Day 6, Thursday. The day we departed from Pedasi in the Azueros Peninsula. We had planned to take off about 9am, but spent the entire morning at our beautiful resort. We took lots of pictures and some Iphone videos of the property. Ate another lovely breakfast overlooking the sea. We had a terrific conversation with the father of our host. This gentleman lives in Colombia, and is a engineer on large commercial projects, focused on dams and tunnels. He bought the property in Panama about 15 years ago – 2 miles of coastland. Wow, smart guy! He built the buildings as a 2nd home for his family. About 2 years ago, his son, Hans, and his wife, made a decision to open the property to the public as an inn. Lucky us and all of their other visitors! Glad we made the decision to visit them as one never knows when the family could return the property to private status. Our discussion with Hans’ dad was absolutely fascinating, and we hated to say goodbye.
So, we FINALLY made ourselves pack up, and we loaded the car. During the process we noticed that we had lost a hubcap off of our little rental car! Oh, no! It’s pretty amazing because Thrifty had added 2 tie wraps to hold each hubcap on. That must have been a really bad bump to break it loose. We decided to look for the missing hubcap on our way out. (Like THAT was going to work!). As we drove out of the property over the really rough road, we stopped and looked at a house for sale (surprise!), and then focused on trying to find the absent hubcap. Mike was fully focused on missing the huge potholes, and I was trying to find the hubcap, watching both sides of the road. I watched diligently, but we absolutely knew that either it had rolled off into a ditch or ravine, or if it had been lying in the road it was already on someone else’s car! No surprise, NO hubcap. Another unexpected expense.
So, we left Pedasi, drove through Las Tablas, and approached Chitre. Remember my post about driving through Chitre the first time? That’s where we landed in the market. So, we approached town with some anxiety, but armed with directions on how to utilize the bypass. We successfully stayed on the bypass, but went so far that we eventually started worrying that we had shot out of town towards some other little town! Oh, no! And we weren’t about to try any little roads – that didn’t work last time! About the time we were thinking about trying something else, we hit the main road again. Whew! Mike made me take pictures of the signs there so we’d remember next time. Yeah, right. 🙂 We actually turned back into town, filled up with gas, and found a restaurant for lunch (I have attached a picture of the place). The food was terrific, and the Panamanians running it were wonderful and very kind. Everyone makes every effort to help non-Spanish-speaking visitors. That has made this trip so much more pleasant! We headed out to get back on the Pan American Highway – towards David and the western part of the country.
The PA Hwy was a great road for quite a ways – I think that it dropped from 4 lanes to 2 lanes somewhere west of Santiago. Then the state of the road declined to the point where big squares of the road on a side would have dropped a couple of inches, or there were big potholes. Again, we were dodging crummy road conditions – that was okay until we got behind an 18-wheeler (truck). Those guys would just get on the other side of the road to miss the bad spots, whether they were in a no-passing lane or not (we saw it from both directions)! And they did it over and over – clearly they drive the road all of the time. We were envisioning massive collisions and backed off until we could pass our truck. Eventually the road conditions improved again – must have been in a different district or something!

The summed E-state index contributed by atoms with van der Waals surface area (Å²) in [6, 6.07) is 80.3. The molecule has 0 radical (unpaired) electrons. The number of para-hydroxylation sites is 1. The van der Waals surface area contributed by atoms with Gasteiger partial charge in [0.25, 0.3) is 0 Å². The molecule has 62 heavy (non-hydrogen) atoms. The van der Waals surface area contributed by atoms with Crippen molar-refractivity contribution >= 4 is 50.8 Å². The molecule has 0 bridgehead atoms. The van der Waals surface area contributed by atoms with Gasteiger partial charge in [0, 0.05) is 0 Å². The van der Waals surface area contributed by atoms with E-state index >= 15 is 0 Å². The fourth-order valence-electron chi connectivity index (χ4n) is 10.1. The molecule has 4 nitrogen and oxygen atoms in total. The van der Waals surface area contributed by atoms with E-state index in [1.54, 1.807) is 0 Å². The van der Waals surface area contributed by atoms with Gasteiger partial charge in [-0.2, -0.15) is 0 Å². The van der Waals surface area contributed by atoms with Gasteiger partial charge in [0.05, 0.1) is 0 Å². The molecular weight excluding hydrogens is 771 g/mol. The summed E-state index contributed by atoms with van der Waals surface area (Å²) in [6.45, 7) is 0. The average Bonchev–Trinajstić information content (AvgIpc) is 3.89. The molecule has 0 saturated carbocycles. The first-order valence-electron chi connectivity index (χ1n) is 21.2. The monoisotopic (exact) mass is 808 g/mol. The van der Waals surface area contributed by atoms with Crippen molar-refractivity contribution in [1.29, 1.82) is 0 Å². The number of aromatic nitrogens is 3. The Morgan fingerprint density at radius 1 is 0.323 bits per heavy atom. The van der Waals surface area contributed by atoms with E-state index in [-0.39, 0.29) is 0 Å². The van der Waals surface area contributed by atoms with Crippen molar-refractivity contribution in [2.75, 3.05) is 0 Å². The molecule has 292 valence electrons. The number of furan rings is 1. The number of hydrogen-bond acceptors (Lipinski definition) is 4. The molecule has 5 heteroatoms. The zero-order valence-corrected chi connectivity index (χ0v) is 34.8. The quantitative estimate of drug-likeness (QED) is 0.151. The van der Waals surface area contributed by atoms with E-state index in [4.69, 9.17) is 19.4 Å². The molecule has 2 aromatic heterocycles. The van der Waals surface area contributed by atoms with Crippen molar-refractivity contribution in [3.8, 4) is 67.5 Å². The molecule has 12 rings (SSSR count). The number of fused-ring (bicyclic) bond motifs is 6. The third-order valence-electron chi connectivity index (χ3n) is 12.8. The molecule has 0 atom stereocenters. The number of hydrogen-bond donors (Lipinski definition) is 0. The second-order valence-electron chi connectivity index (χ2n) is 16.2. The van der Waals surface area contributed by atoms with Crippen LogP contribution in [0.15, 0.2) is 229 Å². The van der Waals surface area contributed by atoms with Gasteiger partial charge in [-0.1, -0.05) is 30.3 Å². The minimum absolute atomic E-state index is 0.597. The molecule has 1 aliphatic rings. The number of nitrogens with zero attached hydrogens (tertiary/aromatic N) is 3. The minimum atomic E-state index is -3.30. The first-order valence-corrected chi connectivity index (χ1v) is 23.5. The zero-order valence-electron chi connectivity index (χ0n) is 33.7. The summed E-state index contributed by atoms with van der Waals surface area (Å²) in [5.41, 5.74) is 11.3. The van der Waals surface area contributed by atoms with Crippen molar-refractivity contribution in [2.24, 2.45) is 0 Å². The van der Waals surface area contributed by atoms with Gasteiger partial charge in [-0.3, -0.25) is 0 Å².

Then we got back into the highlands and had to deal with our little car and its limited ability to climb steep inclines -I kept asking Mike why he was slowing down, and he had to keep reminding me that the car was doing its best. Hmmmm – just like the little train that didn’t know if he could climb the mountain! The coutryside in this area was just simply beautiful. Rolling mountains and hills, and so very green. We really enjoyed the drive. I do want to note that there are no “scenic overviews” – so if you want to stop and take pictures you have to stop on the side of the road. That didn’t happen, so I couldn’t get any good photos. Maybe on the return trip. Because we had figured out that we were pushing against time to reach our next destination by daylight. (We’ve confirmed it’s better to get to the next place in the light!) So as the sun was sinking, I began stressing about the little car getting us there before we lost the light. We finally found the sign that pointed out our road off to the left (the signs are never in advance, they are RIGHT THERE), and we headed down a small 2-lane paved road into the peninsula and the small town of Boca Chica. We were feeling pretty good about the paved road, and followed our hosts’ directions through a little village. It was getting darker and darker, but we had some light. We finally found the tiny turnoff, and aimed our car lights at the sign to confirm we had the right place. And guess what? Another TERRIBLE road! Perhaps worse than the other one, just shorter. So, Mike got to navigate the very rough rocky road, and we slowly climbed the hill to our hotel, Seagull Cove Lodge. By then it was dark, and those lights were VERY welcome. Our hosts were all waiting anxiously for our arrival, and helped us settle in – our casita is on a cliffside overlooking a bay – couldn’t see much in the dark except for lots and lots of steps! Then, they served us most-welcome drinks, and made sure we had a nice dinner in our new place. We vowed we wouldn’t leave the property until it was time to go to the next place!